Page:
Recent observation results show the atmospheric gravity waves produced by both tsunami and earthquake can propagate upward to the atmosphere and interact with the plasma at the ionospheric height, leading to the generation of ionospheric disturbances. Carefully analyzing the propagation characteristics of ionospheric disturbances is necessary in order to distinguish the sources. Here, we use the GPS total electron content (TEC) observations in Japan to detect the ionospheric disturbances after the 2011 Tohoku earthquake, respectively. The Tohoku (Japan) earthquake (Mw=9) occurred at 05:46 UT on 11 March 2011 and then triggered powerful tsunami. The fundamental work is to properly isolate the ionospheric disturbances from raw TEC observations. Here, a second-order number difference method is employed to extract disturbance series and analyze the propagation characteristics of the ionospheric disturbances. The results show there are two types of gravity waves in the ionosphere over Japan, which is produced by the tsunami waves and the seismic rupture process, respectively. The earthquake-driven ionospheric gravity waves are distributed around the epicenter (including the areas over and far from the ocean) whereas the tsunami-driven ionospheric gravity waves are observed above the ocean. The earthquake-driven ionospheric gravity waves have different horizontal velocities, including about 210 m/s and 170 m/s, and frequency of about 1.5 mHz. The tsunami-driven ionospheric gravity waves have velocity of about 280 m/s, which are faster than that of the earthquake-driven ionospheric gravity waves, and frequency of about 1.0 mHz. In addition, the tsunami-driven ionospheric gravity waves have similar propagation characteristics in terms of horizontal velocity, direction, travel time, waveform and frequency compared to the tsunami waves causing them. In short, this study distinguishes the tsunami signals in ionosphere from ionospheric disturbances triggered by the earthquake

  9. An outbreak of urticarial form of swine erysipelas in a medium-scale piggery in Kiambu District, Kenya : case reoprt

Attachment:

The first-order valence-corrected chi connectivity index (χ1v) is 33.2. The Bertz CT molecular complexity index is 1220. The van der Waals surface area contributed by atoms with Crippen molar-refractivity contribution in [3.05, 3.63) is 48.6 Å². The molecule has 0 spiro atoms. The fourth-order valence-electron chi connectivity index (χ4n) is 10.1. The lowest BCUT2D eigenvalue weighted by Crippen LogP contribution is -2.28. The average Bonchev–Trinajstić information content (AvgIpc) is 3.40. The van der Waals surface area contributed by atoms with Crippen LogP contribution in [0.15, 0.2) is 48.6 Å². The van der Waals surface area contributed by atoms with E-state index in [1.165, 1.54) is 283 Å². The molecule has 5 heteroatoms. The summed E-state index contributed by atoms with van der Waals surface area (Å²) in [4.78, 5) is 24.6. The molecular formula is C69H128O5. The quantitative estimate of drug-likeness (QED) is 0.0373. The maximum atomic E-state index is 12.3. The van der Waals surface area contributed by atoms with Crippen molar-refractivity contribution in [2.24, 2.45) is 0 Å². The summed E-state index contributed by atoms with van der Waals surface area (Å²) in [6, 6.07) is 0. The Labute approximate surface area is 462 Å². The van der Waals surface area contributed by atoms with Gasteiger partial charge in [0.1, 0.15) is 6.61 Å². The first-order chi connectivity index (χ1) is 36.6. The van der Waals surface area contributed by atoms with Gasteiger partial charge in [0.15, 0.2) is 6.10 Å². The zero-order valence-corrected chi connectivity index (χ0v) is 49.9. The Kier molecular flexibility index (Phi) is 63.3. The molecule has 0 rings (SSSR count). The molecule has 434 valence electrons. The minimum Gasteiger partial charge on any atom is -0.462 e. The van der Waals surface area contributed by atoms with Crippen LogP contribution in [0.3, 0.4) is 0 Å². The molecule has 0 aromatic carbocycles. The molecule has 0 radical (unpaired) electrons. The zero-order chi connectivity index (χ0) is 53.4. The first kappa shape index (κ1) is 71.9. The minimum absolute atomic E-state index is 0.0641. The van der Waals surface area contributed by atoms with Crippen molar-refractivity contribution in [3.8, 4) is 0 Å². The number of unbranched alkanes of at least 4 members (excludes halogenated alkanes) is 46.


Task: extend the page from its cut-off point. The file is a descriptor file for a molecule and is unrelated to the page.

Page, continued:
Directory of Open Access Journals (Sweden)

    J.K. Wabacha

    1998-07-01

    Full Text Available This report concerns an outbreak that occurred during July/August 1997. Ten pigs from a herd of 181 pigs in a medium-scale, semi-closed piggery in Kiambu District, Kenya, contracted the clinical disease. The main clinical findings in affected pigs included: fever (40.5-41.8 oC, prostration, inappetence, dog-sitting posture, abortion, erythema and raised, firm to the touch and easily palpated light pink to dark purple diamond-shaped to square/rectangular spots on the skin around the belly and the back. Based on the pathognomonic skin lesions, a clinical diagnosis of swine erysipelas was made. The diagnosis was confirmed by the isolation of Erysipelothrix rhusiopathiae organisms from the blood and skin biopsies taken from the affected pigs. Response to treatment with a combination of procaine penicillin and dihydrostreptomycin at the dosage rate of 20 000 IU/kg body weight (based on procaine penicillin for 3 days was good and all the affected pigs recovered fully. The farm was placed under quarantine to prevent spread of the disease.

  10. High-Performance Complementary Transistors and Medium-Scale Integrated Circuits Based on Carbon Nanotube Thin Films.

    Science.gov (United States)

    Yang, Yingjun; Ding, Li; Han, Jie; Zhang, Zhiyong; Peng, Lian-Mao

    2017-03-29